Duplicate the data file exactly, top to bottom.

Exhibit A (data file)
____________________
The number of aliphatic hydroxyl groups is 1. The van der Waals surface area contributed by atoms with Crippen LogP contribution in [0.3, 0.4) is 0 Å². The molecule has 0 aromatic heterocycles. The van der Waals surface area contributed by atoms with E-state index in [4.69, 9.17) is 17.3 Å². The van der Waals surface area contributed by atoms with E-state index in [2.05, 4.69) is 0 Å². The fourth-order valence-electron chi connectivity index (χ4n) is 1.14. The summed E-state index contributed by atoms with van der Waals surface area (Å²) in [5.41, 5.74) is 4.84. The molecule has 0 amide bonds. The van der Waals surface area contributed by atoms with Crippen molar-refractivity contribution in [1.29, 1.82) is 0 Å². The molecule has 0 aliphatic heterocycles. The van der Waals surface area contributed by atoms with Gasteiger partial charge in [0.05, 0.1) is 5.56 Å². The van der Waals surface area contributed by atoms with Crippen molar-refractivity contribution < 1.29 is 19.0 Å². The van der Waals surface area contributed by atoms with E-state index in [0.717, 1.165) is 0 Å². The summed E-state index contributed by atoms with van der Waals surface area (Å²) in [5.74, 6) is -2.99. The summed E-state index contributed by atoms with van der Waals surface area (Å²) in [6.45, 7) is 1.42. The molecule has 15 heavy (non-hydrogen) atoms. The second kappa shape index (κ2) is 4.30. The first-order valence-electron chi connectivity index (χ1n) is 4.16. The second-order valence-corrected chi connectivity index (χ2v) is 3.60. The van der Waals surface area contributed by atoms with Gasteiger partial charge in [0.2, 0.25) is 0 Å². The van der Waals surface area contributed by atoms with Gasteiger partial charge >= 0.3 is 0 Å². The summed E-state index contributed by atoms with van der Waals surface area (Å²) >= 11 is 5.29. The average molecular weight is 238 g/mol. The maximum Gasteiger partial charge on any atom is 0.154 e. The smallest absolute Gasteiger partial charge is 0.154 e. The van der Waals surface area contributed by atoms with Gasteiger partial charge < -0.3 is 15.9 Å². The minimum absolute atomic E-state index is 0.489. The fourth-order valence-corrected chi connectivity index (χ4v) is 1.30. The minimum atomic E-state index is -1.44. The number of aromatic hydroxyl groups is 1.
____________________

The number of aliphatic hydroxyl groups is 1. The van der Waals surface area contributed by atoms with Crippen LogP contribution in [0.3, 0.4) is 0 Å². The molecule has 0 aromatic heterocycles. The van der Waals surface area contributed by atoms with E-state index in [4.69, 9.17) is 17.3 Å². The van der Waals surface area contributed by atoms with E-state index in [2.05, 4.69) is 0 Å². The fourth-order valence-electron chi connectivity index (χ4n) is 1.14. The summed E-state index contributed by atoms with van der Waals surface area (Å²) in [5.41, 5.74) is 4.84. The molecule has 0 amide bonds. The van der Waals surface area contributed by atoms with Crippen molar-refractivity contribution in [1.29, 1.82) is 0 Å². The molecule has 0 aliphatic heterocycles. The van der Waals surface area contributed by atoms with Gasteiger partial charge in [0.05, 0.1) is 5.56 Å². The van der Waals surface area contributed by atoms with Crippen molar-refractivity contribution < 1.29 is 19.0 Å². The van der Waals surface area contributed by atoms with E-state index in [0.717, 1.165) is 0 Å². The summed E-state index contributed by atoms with van der Waals surface area (Å²) in [5.74, 6) is -2.99. The summed E-state index contributed by atoms with van der Waals surface area (Å²) in [6.45, 7) is 1.42. The molecule has 15 heavy (non-hydrogen) atoms. The second kappa shape index (κ2) is 4.30. The first-order valence-electron chi connectivity index (χ1n) is 4.16. The second-order valence-corrected chi connectivity index (χ2v) is 3.60. The van der Waals surface area contributed by atoms with Gasteiger partial charge in [0.2, 0.25) is 0 Å². The van der Waals surface area contributed by atoms with Gasteiger partial charge >= 0.3 is 0 Å². The summed E-state index contributed by atoms with van der Waals surface area (Å²) >= 11 is 5.29. The average molecular weight is 238 g/mol. The maximum Gasteiger partial charge on any atom is 0.154 e. The smallest absolute Gasteiger partial charge is 0.154 e. The van der Waals surface area contributed by atoms with Gasteiger partial charge < -0.3 is 15.9 Å². The minimum absolute atomic E-state index is 0.489. The fourth-order valence-corrected chi connectivity index (χ4v) is 1.30. The minimum atomic E-state index is -1.44. The number of aromatic hydroxyl groups is 1.